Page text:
About the California Alliance
Creating pathways to faculty and research careers in math, physical sciences, computer science, and engineering
The California Alliance is a partnership between four leading California universities— University of California Berkeley, California Institute of Technology, Stanford, and the University of California Los Angeles—to ensure that underrepresented minority (URM) PhD graduate students and postdoctoral scholars from our alliance institutions aspire to and populate the ranks of the postdoctoral population, the faculty at competitive research and teaching institutions, the federally funded national laboratories, and scientific think tanks.
Initially funded by a $2.2 million grant from the National Science Foundation, the California Alliance focuses on increasing diversity in Mathematics, Physical Sciences, Computer Science, Engineering (MPCSE) and related disciplines to ensure that underrepresented minority (URM) PhDs from alliance institutions, in much larger numbers, aspire to and populate the ranks of the postdoctoral population, the faculty at competitive research and teaching institutions, the federally funded national laboratories, and scientific think tanks. The California Alliance focuses on increasing diversity in the academic fields with the greatest URMs: the mathematical, physical, and computer sciences; and engineering (MPCS&E). The goal of the California AGEP is to significantly increase the movement of URM students into the most competitive research and teaching careers in the MPCS&E fields to systematically address ethnic underrepresentation in the particular STEM fields and at the institutions where it is most severe and remains seemingly intractable nationally.
In 2016, the National Science Foundation awarded a new grant of ~$2M to the California Alliance to refine, implement, study, sustain, disseminate and begin expanding, reproducing and replicating the multi-dimensional California AGEP Alliance model at the national level. The California AGEP Alliance II will refine the community-of-practice, research exchange, mentoring and professional development components of the model while significantly increasing the dissemination of state-of-the art knowledge about equitable and inclusive educational and mentoring practices to faculty who work with graduate students and postdoctoral fellows. The integrated research will continue investigating the intersections of identity, structure and belonging, including goals 1) to firmly establish the role of a structured graduate program as a core explanatory variables that accounts for significant disparities among student groups in research participation; 2) to examine the simultaneous role of belonging, alongside structure, as two axes along which to map the "psychological space" of STEM departments, and to examine the interplay of structure and belonging; and 3) to zero in on the ways in which students' stigmatized identities may be particularly sensitive to structure and belonging. Ethnographic and quantitative research methods will be used to address the research questions under investigation. The AAAS Trellis program will provide an online platform for the partnering institutions' collaboration efforts, for disseminating model information to a national STEM community, and for linking participants in the alliance with public and private organizations.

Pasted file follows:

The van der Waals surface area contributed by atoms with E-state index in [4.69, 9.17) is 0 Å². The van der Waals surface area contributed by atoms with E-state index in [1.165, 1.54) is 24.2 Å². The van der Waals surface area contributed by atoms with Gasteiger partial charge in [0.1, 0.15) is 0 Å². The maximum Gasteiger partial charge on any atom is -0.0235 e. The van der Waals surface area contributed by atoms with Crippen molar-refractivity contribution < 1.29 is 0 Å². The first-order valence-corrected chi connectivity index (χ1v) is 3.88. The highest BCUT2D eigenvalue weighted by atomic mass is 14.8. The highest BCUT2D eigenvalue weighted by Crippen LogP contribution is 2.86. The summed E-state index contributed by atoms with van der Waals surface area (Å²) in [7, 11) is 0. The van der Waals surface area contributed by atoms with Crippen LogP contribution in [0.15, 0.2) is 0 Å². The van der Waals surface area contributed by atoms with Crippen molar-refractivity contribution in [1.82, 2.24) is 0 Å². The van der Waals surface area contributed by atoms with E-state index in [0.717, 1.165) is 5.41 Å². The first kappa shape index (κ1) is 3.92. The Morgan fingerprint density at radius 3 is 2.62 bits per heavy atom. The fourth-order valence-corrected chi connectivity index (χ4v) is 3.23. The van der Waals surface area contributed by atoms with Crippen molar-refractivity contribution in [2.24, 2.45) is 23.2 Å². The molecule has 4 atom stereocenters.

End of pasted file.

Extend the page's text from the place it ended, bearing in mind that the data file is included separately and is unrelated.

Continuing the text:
A key component of the California Alliance II program is the development of a national Research Exchange that will include the top ten peer universities in the MPS & Engineering fields.. Students and postdoctoral scholars who participate in the Research Exchange will have access to research and mentoring opportunities at all ten universities, networking events, mentors, training materials, job announcements, an online community, and other initiatives that will increase their access to MPCSE careers in higher education and research. The participating universities currently include: (list in alphabetical order).
The California Alliance was honored to host the first national research conference for the Alliances for Graduate Education and the Professoriate (AGEP). This conference convening brought together researchers who have been funded by AGEP to share their research results and ongoing studies to better inform continued investigations in the field and better inform continuing research funded by the program. The goals of the conference include:(1) Advance knowledge with presentations of research findings, relevant to the AGEP program's goal (to increase the number of URM faculty in STEM disciplines and STEM education research fields by advancing knowledge about pathway models to career success); (2) Provide professional development for the AGEP Principal Investigators (PIs) and a select group of advanced graduate students and postdoctoral fellows who are conducting social science or educational research relevant to advancing knowledge about the barriers and opportunities for URMs in the STEM academe; (3) Disseminate the results of the conference with the production and publication of a conference proceeding volume. The conference was supported by a grant from the NSF for ~$436K.
Funding Sources: NSF 1306595, 1306683, 1306747,1306760, 1647273, 1742065
Principal Investigators: Frances Hellman& Rodolfo Mendoza-Denton, UC Berkeley; Doug Rees, Caltech; Page Chamberlain, Stanford; Robin Garrell, UCLA.